Almost all locals own dogs to keep the coyotes at bay. A number of Agassiz residents bring their dogs out for a walk, the area is also open to duck hunters and quads and dirt bikers often tear up the sloughs during low-water. Despite all this, the area regularly hosts coyotes, otters, muskrat, rabbits, raccoons and the occasional bear. There is also a beaver dam at the intersection of the Cheam and Agassiz sloughs. Turtles and carp are present and salmon are seen in Fall from the mouth of the slough to where Tuyttens Road blocks the slough. On the Agassiz Slough, just north of Little Mountain, the endangered Salish Sucker was found and some riparian restoration is taking place in the area.

 

 

 

Year Round Birds

Most days, between 2 to 6 Great Blue Herons are usually seen on the sloughs or up in the Cottonwoods. Mallards are the most common duck, seen both on sloughs and in farm fields. Wood Duck year-round numbers have been increasing over the last few years, and off and on over the year Hooded Mergansers, Common Mergansers and Ring-necked Ducks, American Widgeons, Buffleheads and Gadwalls are present. Bald Eagles, Red-tailed and Sharp-shinned Hawks are the most common raptors, with Cooper's Hawks and Northern Harriers observed regularly through the year, as well as the occasional Rough-legged Hawk.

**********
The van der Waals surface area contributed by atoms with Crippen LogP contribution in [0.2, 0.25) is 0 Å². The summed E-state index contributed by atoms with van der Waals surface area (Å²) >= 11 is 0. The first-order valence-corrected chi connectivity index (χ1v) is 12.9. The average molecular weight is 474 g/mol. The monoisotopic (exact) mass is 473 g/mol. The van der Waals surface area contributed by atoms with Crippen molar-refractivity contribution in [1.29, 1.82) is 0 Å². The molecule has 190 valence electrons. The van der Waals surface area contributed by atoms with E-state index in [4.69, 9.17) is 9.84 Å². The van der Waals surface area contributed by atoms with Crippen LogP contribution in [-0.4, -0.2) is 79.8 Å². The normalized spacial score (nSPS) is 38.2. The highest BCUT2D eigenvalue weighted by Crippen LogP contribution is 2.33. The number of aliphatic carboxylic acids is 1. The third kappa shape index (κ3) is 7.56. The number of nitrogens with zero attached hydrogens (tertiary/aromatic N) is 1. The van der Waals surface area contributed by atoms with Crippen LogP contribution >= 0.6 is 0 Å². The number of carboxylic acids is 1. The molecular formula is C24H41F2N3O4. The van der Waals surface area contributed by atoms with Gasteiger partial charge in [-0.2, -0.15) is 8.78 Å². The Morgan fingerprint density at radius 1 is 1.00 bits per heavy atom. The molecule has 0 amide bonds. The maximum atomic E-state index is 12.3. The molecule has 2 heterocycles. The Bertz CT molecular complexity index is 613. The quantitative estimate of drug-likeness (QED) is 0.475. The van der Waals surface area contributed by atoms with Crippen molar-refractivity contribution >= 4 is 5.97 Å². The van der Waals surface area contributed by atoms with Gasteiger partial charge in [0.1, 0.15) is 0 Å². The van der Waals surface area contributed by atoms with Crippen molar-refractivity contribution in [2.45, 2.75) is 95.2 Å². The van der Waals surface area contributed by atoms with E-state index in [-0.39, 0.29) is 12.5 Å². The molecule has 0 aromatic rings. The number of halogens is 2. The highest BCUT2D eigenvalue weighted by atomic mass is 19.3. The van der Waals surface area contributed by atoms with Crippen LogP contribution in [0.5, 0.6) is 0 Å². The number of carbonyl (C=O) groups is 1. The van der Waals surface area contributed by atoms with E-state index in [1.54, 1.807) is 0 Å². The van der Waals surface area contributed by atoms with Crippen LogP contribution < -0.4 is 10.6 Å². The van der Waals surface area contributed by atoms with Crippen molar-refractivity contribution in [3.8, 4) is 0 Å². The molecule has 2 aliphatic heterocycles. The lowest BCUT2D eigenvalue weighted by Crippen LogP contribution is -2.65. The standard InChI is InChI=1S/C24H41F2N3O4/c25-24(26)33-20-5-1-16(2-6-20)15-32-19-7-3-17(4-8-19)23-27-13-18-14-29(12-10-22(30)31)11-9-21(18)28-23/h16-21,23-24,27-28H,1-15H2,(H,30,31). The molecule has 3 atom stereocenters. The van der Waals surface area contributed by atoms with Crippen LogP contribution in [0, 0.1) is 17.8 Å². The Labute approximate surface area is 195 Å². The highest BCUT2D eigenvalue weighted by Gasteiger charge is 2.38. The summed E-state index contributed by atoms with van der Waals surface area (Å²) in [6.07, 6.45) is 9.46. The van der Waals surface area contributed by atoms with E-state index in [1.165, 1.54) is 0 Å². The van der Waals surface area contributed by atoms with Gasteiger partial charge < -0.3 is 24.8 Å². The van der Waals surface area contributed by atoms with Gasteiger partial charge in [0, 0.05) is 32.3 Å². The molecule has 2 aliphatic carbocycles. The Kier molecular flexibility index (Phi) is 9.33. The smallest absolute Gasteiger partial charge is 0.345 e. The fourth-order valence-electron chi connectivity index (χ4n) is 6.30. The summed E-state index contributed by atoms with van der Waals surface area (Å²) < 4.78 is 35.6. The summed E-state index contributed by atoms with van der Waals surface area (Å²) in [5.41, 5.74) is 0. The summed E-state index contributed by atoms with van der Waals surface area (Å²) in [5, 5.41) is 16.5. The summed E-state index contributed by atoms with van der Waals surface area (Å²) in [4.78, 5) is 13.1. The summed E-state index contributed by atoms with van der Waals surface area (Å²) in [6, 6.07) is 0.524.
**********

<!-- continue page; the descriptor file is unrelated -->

Great Horned Owls are usually heard on Hopyard Mountain and Barn Owls often patrol the area and are sometimes seen at dusk. Downy Woodpeckers and Northern Flickers are common with a pair of Pileated Woodpeckers regularly dropping by. The most common songbirds are Black-capped Chickadees, Song Sparrows and House Sparrows, which are slowly increasing in numbers. Other birds present most of the year, are Stellar's Jay , Northwestern Crows, Belted Kingfishers, Killdeer, Rock Pigeons, White-crowned, Gold-crowned and Fox Sparrows, Starlings, Winter Wrens and House Finches.

 

Seasonal Birds

During Winter, the water levels on the sloughs are quite low, which attracts Green-winged Teals. Although they are divers, Common Goldeneyes are occasionally seen, mostly during winter. Trumpeter Swans are common in the surrounding fields and occasionally in the sloughs, and of course Glaucous-winged Gulls are common at the river and in the fields, particularly when the manure spreading starts. The a few of the numerous Double-crested Cormorants at the river travel up the sloughs. Purple Finches also seem to prefer winter, as do Varied Thrush. For the past two years, Bohemian Waxwings have appeared during winter.